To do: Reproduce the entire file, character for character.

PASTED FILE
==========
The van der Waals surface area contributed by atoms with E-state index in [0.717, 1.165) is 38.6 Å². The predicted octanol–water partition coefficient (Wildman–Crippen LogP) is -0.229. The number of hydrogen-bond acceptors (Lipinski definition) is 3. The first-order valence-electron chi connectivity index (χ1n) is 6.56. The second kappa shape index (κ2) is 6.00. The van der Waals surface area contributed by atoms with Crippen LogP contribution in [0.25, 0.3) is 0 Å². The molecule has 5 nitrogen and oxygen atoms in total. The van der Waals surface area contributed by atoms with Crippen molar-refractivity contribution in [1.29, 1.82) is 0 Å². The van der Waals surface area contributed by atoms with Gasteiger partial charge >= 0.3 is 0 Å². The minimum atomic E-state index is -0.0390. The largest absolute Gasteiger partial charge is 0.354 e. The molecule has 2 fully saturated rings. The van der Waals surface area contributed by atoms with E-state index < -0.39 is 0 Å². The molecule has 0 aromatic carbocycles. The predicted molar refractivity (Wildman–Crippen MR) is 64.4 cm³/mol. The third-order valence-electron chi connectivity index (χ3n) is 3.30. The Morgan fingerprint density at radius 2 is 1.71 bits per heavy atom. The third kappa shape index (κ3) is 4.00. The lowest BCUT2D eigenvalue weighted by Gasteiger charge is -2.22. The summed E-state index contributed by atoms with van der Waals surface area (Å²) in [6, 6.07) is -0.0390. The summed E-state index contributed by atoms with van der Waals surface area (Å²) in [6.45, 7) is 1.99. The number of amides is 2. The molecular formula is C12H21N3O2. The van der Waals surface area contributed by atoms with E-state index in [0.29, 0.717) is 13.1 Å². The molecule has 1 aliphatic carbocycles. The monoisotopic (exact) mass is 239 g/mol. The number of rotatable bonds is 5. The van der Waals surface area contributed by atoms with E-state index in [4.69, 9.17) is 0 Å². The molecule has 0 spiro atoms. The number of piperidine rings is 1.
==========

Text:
The van der Waals surface area contributed by atoms with E-state index in [0.717, 1.165) is 38.6 Å². The predicted octanol–water partition coefficient (Wildman–Crippen LogP) is -0.229. The number of hydrogen-bond acceptors (Lipinski definition) is 3. The first-order valence-electron chi connectivity index (χ1n) is 6.56. The second kappa shape index (κ2) is 6.00. The van der Waals surface area contributed by atoms with Crippen LogP contribution in [0.25, 0.3) is 0 Å². The molecule has 5 nitrogen and oxygen atoms in total. The van der Waals surface area contributed by atoms with Crippen molar-refractivity contribution in [1.29, 1.82) is 0 Å². The van der Waals surface area contributed by atoms with Gasteiger partial charge >= 0.3 is 0 Å². The minimum atomic E-state index is -0.0390. The largest absolute Gasteiger partial charge is 0.354 e. The molecule has 2 fully saturated rings. The van der Waals surface area contributed by atoms with E-state index < -0.39 is 0 Å². The molecule has 0 aromatic carbocycles. The predicted molar refractivity (Wildman–Crippen MR) is 64.4 cm³/mol. The third-order valence-electron chi connectivity index (χ3n) is 3.30. The Morgan fingerprint density at radius 2 is 1.71 bits per heavy atom. The third kappa shape index (κ3) is 4.00. The lowest BCUT2D eigenvalue weighted by Gasteiger charge is -2.22. The summed E-state index contributed by atoms with van der Waals surface area (Å²) in [6, 6.07) is -0.0390. The summed E-state index contributed by atoms with van der Waals surface area (Å²) in [6.45, 7) is 1.99. The number of amides is 2. The molecular formula is C12H21N3O2. The van der Waals surface area contributed by atoms with E-state index in [0.29, 0.717) is 13.1 Å². The molecule has 1 aliphatic carbocycles. The monoisotopic (exact) mass is 239 g/mol. The number of rotatable bonds is 5. The van der Waals surface area contributed by atoms with E-state index in [4.69, 9.17) is 0 Å². The molecule has 0 spiro atoms. The number of piperidine rings is 1.